Jason Pierre-Paul hopes to keep LeSean McCoy in front of him on Sunday afternoon.
First, the offensive line will have kept Eli Manning upright. The main reason “Big Blue” has only scored seven points, combined, in the last two games is because the passing game, which is predicated on vertical, deep throws, has not had time to develop due to consistent, heavy pressure on the Giants' franchise quarterback.
Based on the sudden frequency of hits that the 32-year-old is taking, it is not surprising that New York’s offense has been so anemic.
Also, the Giants will have slowed down an Eagles rushing attack that leads the NFL by a wide margin, with 198.3 yards per game on a staggering 6.1 yards per carry. Shutting down Philadelphia’s running game is unrealistic, given their efficient success through the season’s first four games, but making them earn every carry—and limiting numerous long gallops—will be key.
Let’s take a look at the matchups that will factor heavily into getting the Giants' deep passing game going and grinding LeSean McCoy and company to, at least, a trot.
LT Will Beatty vs. OLB Trent Cole
Where there’s a Will, there hasn’t been a pass-block—at least not this season.
The chart below clearly illustrates Beatty’s sudden ineptitude to protect Manning’s blind side after a breakout 2012 campaign that made him a $37.5 million man this offseason.
|Season||Games Played||Sacks Allowed||Hits Allowed||Hurries Allowed|
Pro Football Focus
Beatty has had some tough matchups this year against the Dallas Cowboys’ DeMarcus Ware and the Chiefs’ Tamba Hali, among others, but that is precisely why he received a hefty raise last spring. He’s paid to anchor the Giants pass protection, usually against the other team’s best pass-rusher.
Beatty has an opportunity to start salvaging his season this week against the declining Cole.
The novice outside linebacker averaged 10.5 sacks per season from 2006-2011 but only had three in 2012. He has yet to tackle a quarterback behind the line of scrimmage this year.
Beatty should be able to neutralize Cole, who clearly is not the same player he once was and doesn’t figure to return to form at 31 years old (Cole’s birthday is actually the day before the game).
If Cole somehow spends most of Sunday afternoon in the Giants backfield, it could be a telling sign that Beatty’s performance last season was a fluke.
WR Hakeem Nicks vs. CB Cary Williams
If Beatty manages to keep Manning’s jersey clean, and the rest of his line mates follow suit, then the Giants should be able to move the ball through the air. Whether they have a good day passing or a great day, however, depends on whether Nicks can work Williams.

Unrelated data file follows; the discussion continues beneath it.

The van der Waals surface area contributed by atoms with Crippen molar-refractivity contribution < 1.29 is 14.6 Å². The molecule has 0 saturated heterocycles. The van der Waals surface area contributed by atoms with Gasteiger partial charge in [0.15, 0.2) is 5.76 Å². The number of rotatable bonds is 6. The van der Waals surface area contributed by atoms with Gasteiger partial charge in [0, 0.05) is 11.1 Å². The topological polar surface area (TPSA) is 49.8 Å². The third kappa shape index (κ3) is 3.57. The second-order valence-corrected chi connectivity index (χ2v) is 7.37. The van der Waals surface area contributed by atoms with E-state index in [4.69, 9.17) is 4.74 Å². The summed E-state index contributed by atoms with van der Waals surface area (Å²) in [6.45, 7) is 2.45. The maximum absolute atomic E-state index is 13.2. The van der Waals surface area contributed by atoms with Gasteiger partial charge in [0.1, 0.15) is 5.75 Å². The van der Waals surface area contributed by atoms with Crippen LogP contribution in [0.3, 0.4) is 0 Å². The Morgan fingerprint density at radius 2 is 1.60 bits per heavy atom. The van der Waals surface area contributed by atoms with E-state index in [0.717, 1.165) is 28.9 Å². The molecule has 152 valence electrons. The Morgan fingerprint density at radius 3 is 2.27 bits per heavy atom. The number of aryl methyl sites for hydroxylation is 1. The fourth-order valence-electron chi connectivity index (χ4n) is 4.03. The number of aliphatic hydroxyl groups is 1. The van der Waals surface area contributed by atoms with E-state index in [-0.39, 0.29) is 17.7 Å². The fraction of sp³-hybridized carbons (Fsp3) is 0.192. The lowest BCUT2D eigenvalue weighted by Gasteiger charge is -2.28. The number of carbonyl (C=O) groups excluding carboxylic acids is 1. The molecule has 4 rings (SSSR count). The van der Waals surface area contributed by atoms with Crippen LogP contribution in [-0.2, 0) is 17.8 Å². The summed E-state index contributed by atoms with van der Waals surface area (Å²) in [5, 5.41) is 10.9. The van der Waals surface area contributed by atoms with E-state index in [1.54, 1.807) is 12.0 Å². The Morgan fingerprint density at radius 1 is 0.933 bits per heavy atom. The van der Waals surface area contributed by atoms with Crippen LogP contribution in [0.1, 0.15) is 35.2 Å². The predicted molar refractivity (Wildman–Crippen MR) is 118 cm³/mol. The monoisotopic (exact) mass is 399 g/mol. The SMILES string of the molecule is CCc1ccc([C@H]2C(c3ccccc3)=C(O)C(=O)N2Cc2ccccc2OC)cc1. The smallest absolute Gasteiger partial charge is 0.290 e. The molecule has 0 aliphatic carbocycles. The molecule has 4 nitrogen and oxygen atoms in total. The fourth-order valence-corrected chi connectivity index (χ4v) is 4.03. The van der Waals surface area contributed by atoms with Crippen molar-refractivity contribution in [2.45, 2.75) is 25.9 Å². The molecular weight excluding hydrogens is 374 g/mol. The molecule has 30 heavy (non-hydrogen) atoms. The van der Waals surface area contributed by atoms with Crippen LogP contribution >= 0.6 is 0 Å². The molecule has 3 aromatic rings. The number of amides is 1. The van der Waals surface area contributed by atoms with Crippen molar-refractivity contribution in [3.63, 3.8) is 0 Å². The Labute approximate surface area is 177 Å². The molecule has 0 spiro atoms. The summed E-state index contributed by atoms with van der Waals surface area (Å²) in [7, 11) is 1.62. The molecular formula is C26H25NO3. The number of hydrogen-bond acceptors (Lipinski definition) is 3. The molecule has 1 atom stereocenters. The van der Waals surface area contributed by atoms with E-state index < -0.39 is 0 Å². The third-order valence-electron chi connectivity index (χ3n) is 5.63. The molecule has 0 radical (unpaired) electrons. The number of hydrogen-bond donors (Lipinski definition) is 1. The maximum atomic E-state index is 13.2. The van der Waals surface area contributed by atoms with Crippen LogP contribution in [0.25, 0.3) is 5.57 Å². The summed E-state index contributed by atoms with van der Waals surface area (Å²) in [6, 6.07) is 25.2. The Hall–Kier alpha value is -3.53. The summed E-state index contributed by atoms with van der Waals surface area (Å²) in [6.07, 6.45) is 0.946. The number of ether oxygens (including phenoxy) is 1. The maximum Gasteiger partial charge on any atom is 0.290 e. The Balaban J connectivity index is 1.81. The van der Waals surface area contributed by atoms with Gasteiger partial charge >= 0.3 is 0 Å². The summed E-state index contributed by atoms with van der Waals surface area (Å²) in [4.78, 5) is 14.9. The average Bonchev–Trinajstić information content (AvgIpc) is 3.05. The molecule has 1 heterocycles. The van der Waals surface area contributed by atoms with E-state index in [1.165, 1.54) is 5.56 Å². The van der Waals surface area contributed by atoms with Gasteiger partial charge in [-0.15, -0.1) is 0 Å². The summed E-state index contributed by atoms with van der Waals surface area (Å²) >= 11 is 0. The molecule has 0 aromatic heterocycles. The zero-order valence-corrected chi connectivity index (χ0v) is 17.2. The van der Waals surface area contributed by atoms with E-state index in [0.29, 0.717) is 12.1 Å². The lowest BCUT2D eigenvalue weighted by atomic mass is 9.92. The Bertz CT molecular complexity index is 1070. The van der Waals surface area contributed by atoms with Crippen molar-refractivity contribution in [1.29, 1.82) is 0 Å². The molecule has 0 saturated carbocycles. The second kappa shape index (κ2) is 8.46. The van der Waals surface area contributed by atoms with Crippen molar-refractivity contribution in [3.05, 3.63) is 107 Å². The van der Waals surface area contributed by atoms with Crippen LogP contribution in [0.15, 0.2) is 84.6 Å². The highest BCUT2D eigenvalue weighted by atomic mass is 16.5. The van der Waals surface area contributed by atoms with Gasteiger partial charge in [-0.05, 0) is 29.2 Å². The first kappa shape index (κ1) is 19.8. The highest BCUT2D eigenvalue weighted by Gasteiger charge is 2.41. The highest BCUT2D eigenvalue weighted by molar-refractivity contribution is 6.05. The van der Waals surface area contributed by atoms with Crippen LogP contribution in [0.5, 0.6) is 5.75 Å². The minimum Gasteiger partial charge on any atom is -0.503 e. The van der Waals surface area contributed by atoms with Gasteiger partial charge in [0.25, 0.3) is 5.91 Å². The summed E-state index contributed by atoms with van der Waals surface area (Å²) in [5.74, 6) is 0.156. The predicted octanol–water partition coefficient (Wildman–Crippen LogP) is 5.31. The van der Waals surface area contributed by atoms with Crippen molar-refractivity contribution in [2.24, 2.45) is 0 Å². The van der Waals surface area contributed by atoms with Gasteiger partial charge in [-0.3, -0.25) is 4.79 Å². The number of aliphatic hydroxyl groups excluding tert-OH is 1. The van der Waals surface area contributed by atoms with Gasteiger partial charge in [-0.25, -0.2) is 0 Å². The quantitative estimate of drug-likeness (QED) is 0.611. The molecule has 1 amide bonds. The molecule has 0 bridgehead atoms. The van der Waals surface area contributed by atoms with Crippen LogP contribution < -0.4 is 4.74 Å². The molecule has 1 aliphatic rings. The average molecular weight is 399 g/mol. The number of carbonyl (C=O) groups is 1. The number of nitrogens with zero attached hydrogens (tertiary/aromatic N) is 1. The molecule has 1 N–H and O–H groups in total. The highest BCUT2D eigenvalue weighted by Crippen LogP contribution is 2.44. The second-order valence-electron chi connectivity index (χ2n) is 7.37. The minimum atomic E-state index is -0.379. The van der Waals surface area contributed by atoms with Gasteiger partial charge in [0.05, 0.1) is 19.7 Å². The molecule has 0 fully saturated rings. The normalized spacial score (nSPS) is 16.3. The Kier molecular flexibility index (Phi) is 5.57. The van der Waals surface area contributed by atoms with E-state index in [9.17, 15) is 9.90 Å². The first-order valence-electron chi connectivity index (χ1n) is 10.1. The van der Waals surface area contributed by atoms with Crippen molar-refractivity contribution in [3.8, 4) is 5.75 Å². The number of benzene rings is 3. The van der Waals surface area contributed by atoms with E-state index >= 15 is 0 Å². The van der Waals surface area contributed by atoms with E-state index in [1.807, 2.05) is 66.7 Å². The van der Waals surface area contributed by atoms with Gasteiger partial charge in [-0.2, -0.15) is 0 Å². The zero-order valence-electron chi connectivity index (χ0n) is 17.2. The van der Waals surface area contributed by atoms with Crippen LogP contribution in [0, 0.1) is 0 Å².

Victor Cruz has continued his storybook NFL career this season with 425 yards receiving and four touchdowns. Unfortunately for New York, he isn’t getting much help from his fellow starting wide receiver.
How many yards receiving will Hakeem Nicks have against the Eagles in Week 5?
Nicks only has 225 yards receiving, including just 33 yards in his last two games. He also hasn’t hit pay dirt and has caught a mere 48 percent of the passes thrown his way, according to Pro Football Focus (subscription required).
Williams' recent PFF ratings in coverage, minus-2.0 in 2012 and minus-2.3 last year, suggest he can be thrown against. Though, at 6’1”, he matches Nicks in height, and his aggressive style of play could slow down the physical wideout if the referees are not in the mood to cover the MetLife Stadium field with laundry on Sunday.
Nicks should have a productive day against Williams, but to expect it is not wise. He has been maddeningly inconsistent since the Giants’ 2011 Super Bowl run. Until he proves otherwise, what the five-year veteran will provide in a particular game figures to vary wildly week to week.
DE Jason Pierre-Paul vs. RB LeSean McCoy
It’s a good thing he won’t be hindered, because McCoy will be heading in his direction a lot. Eagles running backs have run the ball off of left end on 21 percent of their 104 carries (McCoy has 78 of these totes), according to Football Outsiders. This is compared to only 15 percent off right end.
They’ve also had success running in this direction, with 4.55 Adjusted Line Yards (the link provides the full definition, but, in short, it takes into account game situations and level of opponent to provide a more accurate depiction of a rushing attack’s quality compared to the traditional yards per carry metric). Around right end, the Adjusted Line Yards drop significantly to 3.37.
Why is this important to note?
Because McCoy is deadly in space, so if Pierre-Paul struggles to set the edge, the five-year veteran will likely have several double-digit yard gains to the left outside.
McCoy is a good cutback runner, so he’ll likely flow back inside if JPP consistently seals off the outside. At least this will send the star running back into the teeth of the Giants defense.
Again, stopping McCoy and the Eagles' rushing attack as a whole is wishful thinking. However, keeping him, and Michael Vick for that matter, away from the sideline will minimize the damage.